• Next, consider the usual ‘face-to-face interview-based’ data collection strategies. Yup. Those approaches are not gonna work—at least not in their traditional designs—but they are still strong starting points. So think of them in practical terms. Where are people most likely to be accessible now? Online. Now, let’s be frank. What do you think the return rate is for online interaction? Yeah, bro… it’s low AF. Ok. That’s settled. You’ve got a clear idea of a significant limitation. Great. Moving on. It’s still an access point. Use it and maximize the hell outta it. But remember, it’s never about the thing itself. It is how the thing is used. Use the platforms you’re familiar with and find new ones. Reach out to your own networks and ask for recruitment help. Many people are usually happy to help—(I stress, usually). More importantly, use the platforms your potential participants may use. This isn’t an ‘if you build it, they will come’ motif BS. This is real life. You gotta go to where the action is. So, figure out where these groups congregate online, their apps, etc. and target those spaces. If you’ve got peeps in those hoods, even better. Reach out. If not, learn their spaces real quick. (I mean, we’re all PI’s underneath it all. Act like it.)
  • Now, looking for diversity in your sample? That’s still possible with online recruitment, you just gotta work harder. Post your project on Facebook, MeetUp (there’s still ‘interactions’), etc. Create an online space for your project so people have the opportunity to take initiative when you’re not chasing down potential leads. Most people respond well to this form of transparency. Think of it like a ‘home base’—both you and them can always circle back here. Tbh, any online forum/chatrooms where people with similar interests may interact—start there. There are literally endless platforms and networks within every community, so make the most out of them. And remember, it usually takes a particular type of person to be open to talking to a researcher in the first place (aka selection bias). If they’re interested or you find them, either can develop that initial interaction. Don’t push it. Just keep putting it out there and be open-minded. Keep in mind that other avenues eventually evolve from your initial steps. You’ll find them if you work at developing them. Be patient.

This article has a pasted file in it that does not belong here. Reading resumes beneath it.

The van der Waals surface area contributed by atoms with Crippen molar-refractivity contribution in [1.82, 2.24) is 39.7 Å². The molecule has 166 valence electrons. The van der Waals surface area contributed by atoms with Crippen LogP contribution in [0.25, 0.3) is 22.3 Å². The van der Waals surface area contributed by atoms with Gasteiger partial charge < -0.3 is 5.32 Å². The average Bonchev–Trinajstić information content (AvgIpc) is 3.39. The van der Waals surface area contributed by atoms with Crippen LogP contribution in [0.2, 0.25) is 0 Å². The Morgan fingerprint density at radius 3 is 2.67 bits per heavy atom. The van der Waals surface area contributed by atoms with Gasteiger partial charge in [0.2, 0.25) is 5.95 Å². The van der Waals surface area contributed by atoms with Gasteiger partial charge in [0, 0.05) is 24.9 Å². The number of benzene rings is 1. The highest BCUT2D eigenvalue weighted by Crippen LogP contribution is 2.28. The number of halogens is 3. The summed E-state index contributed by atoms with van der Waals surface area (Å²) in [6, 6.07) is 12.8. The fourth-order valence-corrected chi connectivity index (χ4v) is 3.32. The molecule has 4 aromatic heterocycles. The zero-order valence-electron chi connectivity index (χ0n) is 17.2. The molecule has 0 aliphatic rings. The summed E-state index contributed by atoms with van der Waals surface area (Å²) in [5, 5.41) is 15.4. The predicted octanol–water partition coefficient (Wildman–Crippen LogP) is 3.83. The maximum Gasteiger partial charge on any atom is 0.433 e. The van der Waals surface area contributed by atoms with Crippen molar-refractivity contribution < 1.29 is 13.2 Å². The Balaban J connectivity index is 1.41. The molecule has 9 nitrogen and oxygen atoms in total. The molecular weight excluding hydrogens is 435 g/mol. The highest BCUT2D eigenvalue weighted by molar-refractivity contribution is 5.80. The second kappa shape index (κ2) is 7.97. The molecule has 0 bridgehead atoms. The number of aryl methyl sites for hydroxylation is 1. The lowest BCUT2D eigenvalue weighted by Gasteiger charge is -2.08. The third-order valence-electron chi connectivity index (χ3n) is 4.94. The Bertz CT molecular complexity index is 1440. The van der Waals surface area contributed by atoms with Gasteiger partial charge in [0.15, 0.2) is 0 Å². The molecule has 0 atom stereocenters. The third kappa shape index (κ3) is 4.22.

• And ya know that ‘originally’ planned in-person interview? Yeah. That’s not happening. So, think of how else can you conduct interviews. Zoom? Skype? Facebook video messenger? WeChat? Use them. And how about those focus groups? HouseParty, etc. Whatever. Find some tool and use it. Pronto. Will some ‘authenticity’ be lost? Yeah, but getting participants is like going on dates. Not every date is the same, right? That’s what happens with every forum and method—something is ‘lost’ based on context. But, it’s still data. Beggars can’t be choosers (and you ain’t Bey). Attend to this in your design and manage any shortcomings. Best way to do this? Mixed-methods or triangulation (i.e. use more than one strategy and method. They offset each other and can complement the overall design/methods, if used appropriately).
  • If your research is focused on intimate knowledge, interview for longer periods. People tend to open up the longer the interaction (it’s a non-verbal cue, look it up). If you want more general (and perhaps superficial) interactions—Keep. It. Short. Also, being an in-group member helps with intimate or deviant data collection. Why? People tend to trust people that are ‘like’ them. If you’re not in da club, figure out how to get in or get someone to vouch for you (i.e. gatekeepers). If your project doesn’t require this type of nitty-gritty, just bounce. Either way, don’t stress.